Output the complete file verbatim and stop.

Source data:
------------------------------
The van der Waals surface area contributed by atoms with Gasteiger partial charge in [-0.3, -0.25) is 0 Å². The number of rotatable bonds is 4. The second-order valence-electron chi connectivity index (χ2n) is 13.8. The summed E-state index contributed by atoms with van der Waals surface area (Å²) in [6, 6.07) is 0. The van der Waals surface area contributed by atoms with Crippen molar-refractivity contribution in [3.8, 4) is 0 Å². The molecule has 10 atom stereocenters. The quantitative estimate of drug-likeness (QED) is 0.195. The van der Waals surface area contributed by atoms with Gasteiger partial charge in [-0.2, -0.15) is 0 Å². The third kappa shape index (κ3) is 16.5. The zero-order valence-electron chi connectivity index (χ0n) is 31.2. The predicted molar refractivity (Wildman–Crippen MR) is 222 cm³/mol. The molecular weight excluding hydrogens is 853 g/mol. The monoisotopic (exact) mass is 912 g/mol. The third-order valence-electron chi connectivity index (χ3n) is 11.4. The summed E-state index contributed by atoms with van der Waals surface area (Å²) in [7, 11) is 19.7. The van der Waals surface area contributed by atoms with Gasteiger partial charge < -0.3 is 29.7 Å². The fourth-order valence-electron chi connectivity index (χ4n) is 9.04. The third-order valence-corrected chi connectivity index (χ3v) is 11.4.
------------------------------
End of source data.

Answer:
The van der Waals surface area contributed by atoms with Gasteiger partial charge in [-0.3, -0.25) is 0 Å². The number of rotatable bonds is 4. The second-order valence-electron chi connectivity index (χ2n) is 13.8. The summed E-state index contributed by atoms with van der Waals surface area (Å²) in [6, 6.07) is 0. The van der Waals surface area contributed by atoms with Crippen molar-refractivity contribution in [3.8, 4) is 0 Å². The molecule has 10 atom stereocenters. The quantitative estimate of drug-likeness (QED) is 0.195. The van der Waals surface area contributed by atoms with Gasteiger partial charge in [-0.2, -0.15) is 0 Å². The third kappa shape index (κ3) is 16.5. The zero-order valence-electron chi connectivity index (χ0n) is 31.2. The predicted molar refractivity (Wildman–Crippen MR) is 222 cm³/mol. The molecular weight excluding hydrogens is 853 g/mol. The monoisotopic (exact) mass is 912 g/mol. The third-order valence-electron chi connectivity index (χ3n) is 11.4. The summed E-state index contributed by atoms with van der Waals surface area (Å²) in [7, 11) is 19.7. The van der Waals surface area contributed by atoms with Gasteiger partial charge < -0.3 is 29.7 Å². The fourth-order valence-electron chi connectivity index (χ4n) is 9.04. The third-order valence-corrected chi connectivity index (χ3v) is 11.4.